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Jamie Kennedy's - no Endangered Fish on Menu [Moved from Ontario board]

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I love dining at Jamie Kennedy's. It's one of my favourite restaurants in the world and I go to it about every 3 months. I also love the values he espouses, among them buying local and not offering fish that are endangered or not sustainable. He is a big supporter of Canada's Seafood Guide, SeaChoice (available at http://www.seachoice.org) and one time I was having dinner even provided all patrons with their handy wallet sized card that helps in making prudent choices when buying or ordering fish.

However, I was recently in another restaurant (to remain un-named, as I think this is not an uncommon issue), that had a fish on the menu, Sea Bass, which turned out to be Chilean Sea Bass (formerly known as Patagonian Toothfish, and when so named it never sold that well). Chilean Sea Bass is both endangered and has high levels of mercury.

I mentioned this to the server and all I got was a shrug. I ended up leaving it at that, but didn't order the fish. But then I thought I should have talked to the manager about it. But at the time I didn't want to make a big deal of it as I didn't want to start off a business dinner with something contentious that had nothing to do with the business we were discussing. Also, I didn't want to appear as a complainer. Nor would I have probably wanted to do the same if it was a romantic dinner.

What have other people done in this situation? Do you find it common occurrence to find endangered species on the menu? Should you just wait and come back later or write the restaurant a letter?

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  1. A business dinner is not the best time to discuss food beliefs. Contacting the management after seems to me like the best course of action. If enough people do that, management will change their minds.

    1. are you positive that the fish was in fact chilean sea bass? "sea bass" is a catchall term used for a lot of different species of fish, some plentiful and some less so:

      http://en.wikipedia.org/wiki/Sea_bass

      more info on "sea bass" --there is a printable list of most/least sustainable seafood at seafood watch:
      http://www.mbayaq.org/cr/seafoodwatch...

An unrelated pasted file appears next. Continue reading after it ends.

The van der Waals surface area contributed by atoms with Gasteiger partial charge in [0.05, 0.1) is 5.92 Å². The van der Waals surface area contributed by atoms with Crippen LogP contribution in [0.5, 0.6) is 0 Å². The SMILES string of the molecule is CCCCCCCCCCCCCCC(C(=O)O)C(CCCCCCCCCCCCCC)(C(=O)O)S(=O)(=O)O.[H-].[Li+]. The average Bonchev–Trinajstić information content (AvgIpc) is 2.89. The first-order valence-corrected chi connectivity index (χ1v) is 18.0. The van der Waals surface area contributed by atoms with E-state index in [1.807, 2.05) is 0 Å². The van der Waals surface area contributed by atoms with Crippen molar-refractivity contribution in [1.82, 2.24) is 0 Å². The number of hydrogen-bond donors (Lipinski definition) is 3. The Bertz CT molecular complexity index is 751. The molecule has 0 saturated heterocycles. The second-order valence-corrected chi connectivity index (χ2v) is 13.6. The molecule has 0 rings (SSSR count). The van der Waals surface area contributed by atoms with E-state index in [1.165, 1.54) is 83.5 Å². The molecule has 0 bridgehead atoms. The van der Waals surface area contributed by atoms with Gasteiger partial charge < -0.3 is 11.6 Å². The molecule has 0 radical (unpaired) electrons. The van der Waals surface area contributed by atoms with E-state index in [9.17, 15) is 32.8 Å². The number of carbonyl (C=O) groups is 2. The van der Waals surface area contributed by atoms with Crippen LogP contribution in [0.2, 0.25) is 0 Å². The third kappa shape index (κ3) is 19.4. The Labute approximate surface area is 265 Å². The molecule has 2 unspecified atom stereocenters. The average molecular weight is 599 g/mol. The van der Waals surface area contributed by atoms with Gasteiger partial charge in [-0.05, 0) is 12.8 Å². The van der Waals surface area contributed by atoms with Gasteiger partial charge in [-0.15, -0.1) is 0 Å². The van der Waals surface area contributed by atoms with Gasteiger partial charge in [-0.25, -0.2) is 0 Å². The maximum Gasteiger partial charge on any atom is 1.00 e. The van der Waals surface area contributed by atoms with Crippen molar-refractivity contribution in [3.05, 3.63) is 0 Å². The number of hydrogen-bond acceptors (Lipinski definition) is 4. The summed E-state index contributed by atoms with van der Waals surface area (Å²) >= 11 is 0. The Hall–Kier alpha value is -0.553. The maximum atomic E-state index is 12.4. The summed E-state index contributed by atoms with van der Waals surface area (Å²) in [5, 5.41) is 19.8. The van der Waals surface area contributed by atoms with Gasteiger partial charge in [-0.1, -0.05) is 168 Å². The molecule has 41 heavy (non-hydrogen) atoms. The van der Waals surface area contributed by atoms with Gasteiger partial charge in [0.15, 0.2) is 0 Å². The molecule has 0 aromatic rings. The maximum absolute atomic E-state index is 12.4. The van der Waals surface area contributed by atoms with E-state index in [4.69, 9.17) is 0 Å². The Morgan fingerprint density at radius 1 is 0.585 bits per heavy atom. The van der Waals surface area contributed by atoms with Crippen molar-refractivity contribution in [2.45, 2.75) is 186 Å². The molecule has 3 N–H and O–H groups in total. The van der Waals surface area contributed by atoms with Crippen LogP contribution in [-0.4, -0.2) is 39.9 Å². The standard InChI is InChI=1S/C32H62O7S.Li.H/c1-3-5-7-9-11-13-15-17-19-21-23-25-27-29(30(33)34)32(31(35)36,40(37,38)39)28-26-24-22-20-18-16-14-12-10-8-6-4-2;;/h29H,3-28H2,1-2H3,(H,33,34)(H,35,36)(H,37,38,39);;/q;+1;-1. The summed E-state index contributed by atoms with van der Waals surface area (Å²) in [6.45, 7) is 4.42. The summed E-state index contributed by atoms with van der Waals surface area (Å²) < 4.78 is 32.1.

1. I wouldn't have said anything, especially as this was a business dinner. Not all restaurants can or even want to be like Jamie Kennedy's. It's certainly your choice if you choose to not go there anymore if you're not happy with its practices.

        1. chilean sea bass is everywhere - markets and restaurants. as is swordfish and tuna. all of which are being overfished and are high in mercury. you can let them know with your wallet and i also write letters.

          1. I thought the only time mercury was a real problem was if you ate it every day. That is what I was given to understand about tuna.

            And if it is an endangered species, why can we fish for it? I am confused.

            2 Replies
            1. re: miss_bennet

              just b/c something is not on the "endangered" list does not mean it is not in jeopardy. take west coast salmon for example. sustainalbe farming - whether it is wheat or rice or fish - is fundamental to the future of eating and feeding the ever-growing world population. i believe the bald eagle is no longer "endangered" - but i'm not going to hunt one.

              and if you don't worry about eating items that are high in mercury - that's your choice. i choose not to. i guess it's similar to the choice of not wanting to eat undercooked chicken - you might be ok, but why risk it.

              1. re: miss_bennet

                Who's going to stop someone from fishing it?

              2. Patagonian Sea Bass is not endangered (which is a defined term). It definitely suffers from illegal overfishing. There are several well-managed legal fisheries, though, so it is possible theoretically to get relatively sustainable Chilean Sea Bass. That said, it's probably worth avoiding.

                1 Reply
                1. re: xanadude

                  I bought some in a frozen pack at Costco, from Chile. The package claimed that it was from a sustainable fishery. Apparently the areas fished by France, Chile and Australia are managed for sustainability. But those countries have to chase out illegal trawlers and apprehend them, not an easy task. The illegal catch often goes to Mauritius for distribution.
                  Since it comes from the Antarctic, this fish is almost always frozen, and the catch is a commodity, not as subject to consumer complaints.
                  If a restaurant gets complaints, they can re-sell it to a neighbour, and it will get eaten, unlike a rejected fresh fish that will be tossed.